BRCA mutations

Is Prophylactic Nipple-Sparing Mastectomy Advised for Women with BRCA Mutations?

Approximately 12% of women, or one in eight, will develop breast cancer at some point in their lives, according to the National Cancer Institute. However, the risk is substantially higher for women who inherit a mutation in the BRCA1 or BRCA2 gene that prevents the gene from producing proteins that help suppress tumors. The lifetime risk can be as high as 86% for patients with one of the BRCA mutations. 

As more women become aware of these risks, many who test positive for the harmful BRCA mutations are compelled to decide whether to reduce their risk by undergoing bilateral prophylactic mastectomy – preventive removal of both breasts. And in making that decision, there are other variables to consider as well,

Women have to look at various personal and medical factors. When considering and assessing reconstruction options, women learn that great strides have been made in breast reconstruction by using your own tissue to create a soft, warm, natural breast. Combining natural tissue breast reconstruction with a mastectomy that preserves all the skin including the nipple-areola complex allows for the best possible aesthetic result in which the reconstructed breast may be hard to distinguish from the original breast. 

Some women worry, however, that surgery preserving the nipple has the potential to allow undetected cancer cells to grow undisturbed. In patients with no known disease, however, this is extremely unlikely, In almost all women with harmful BRCA mutations, prophylactic nipple-sparing mastectomy is safe.”

Reducing Risk

National Cancer Institute data indicates that women with harmful BRCA mutations who undergo prophylactic mastectomy can reduce their risk of developing breast cancer by 95% and confirms that even women with BRCA mutations can undergo a nipple-sparing mastectomy combined with a natural tissue breast reconstruction that produces a reconstructed breast that may be hard to tell apart from a normal breast. These risk-reduction statistics are persuasive and offer hope for many women.

A report published in the Journal of the American Medical Association in September 2017 and titled, “Oncologic Safety of Prophylactic Nipple-Sparing Mastectomy in a Population With BRCA Mutations” by Jakub et al, is a multi-institution, retrospective study with a substantial sample size in which not a single BRCA patient who underwent nipple-sparing mastectomy developed cancer after a mean follow-up time of five years.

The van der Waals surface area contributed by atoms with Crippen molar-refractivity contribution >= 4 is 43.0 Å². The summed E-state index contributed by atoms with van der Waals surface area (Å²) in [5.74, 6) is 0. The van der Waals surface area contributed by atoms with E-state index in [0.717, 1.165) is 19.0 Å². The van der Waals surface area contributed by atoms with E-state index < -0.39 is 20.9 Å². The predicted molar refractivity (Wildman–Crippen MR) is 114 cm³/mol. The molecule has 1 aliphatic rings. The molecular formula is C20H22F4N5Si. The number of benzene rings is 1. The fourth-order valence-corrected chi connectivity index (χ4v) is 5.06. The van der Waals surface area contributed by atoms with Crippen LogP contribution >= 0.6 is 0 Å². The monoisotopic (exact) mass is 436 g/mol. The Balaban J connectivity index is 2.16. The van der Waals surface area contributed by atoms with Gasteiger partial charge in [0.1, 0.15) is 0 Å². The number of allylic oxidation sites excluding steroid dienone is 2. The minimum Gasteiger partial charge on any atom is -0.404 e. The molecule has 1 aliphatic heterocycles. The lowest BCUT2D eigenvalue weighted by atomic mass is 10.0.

In the risk model for BRCA mutations it is predicted that without prophylactic mastectomy, 22 new primary breast cancers would have been expected during that period. This is a striking and statistically significant result. What it says essentially is that nipple-sparing mastectomy basically eliminated all expected cases of breast cancer in the study population. The report concludes that nipple-sparing mastectomies are “highly preventive” against breast cancer in a BRCA population.

The report confirms the belief of breast oncologists and reconstruction surgeons that nipple-sparing mastectomy in BRCA patients is safe because most cancers develop deep in the breast, in the terminal duct lobular units, and the dermis and epidermis of the nipple and areola are not affected. 

Women considering nipple-sparing mastectomy must be screened to rule out the presence of disease in the nipple. If a woman is found to have symptoms such as bloody nipple discharge, which might indicate the potential for disease in the nipple itself, she would not be an appropriate candidate. For women with no sign of disease in the breast, however, including those with BRCA mutations, a prophylactic nipple-sparing mastectomy drastically reduces the risk of breast cancer and sets the stage for a woman to receive state-of-the-art breast reconstruction that allows her to maintain her health and sense of self.          

Constance M. Chen, MD, is a board-certified plastic surgeon with special expertise in the use of innovative natural techniques to optimize medical and cosmetic outcomes for women undergoing breast reconstruction. She is Clinical Assistant Professor of Surgery (Plastic Surgery) at Weill Cornell Medical College and Clinical Assistant Professor of Surgery (Plastic Surgery) at Tulane University School of Medicine. 

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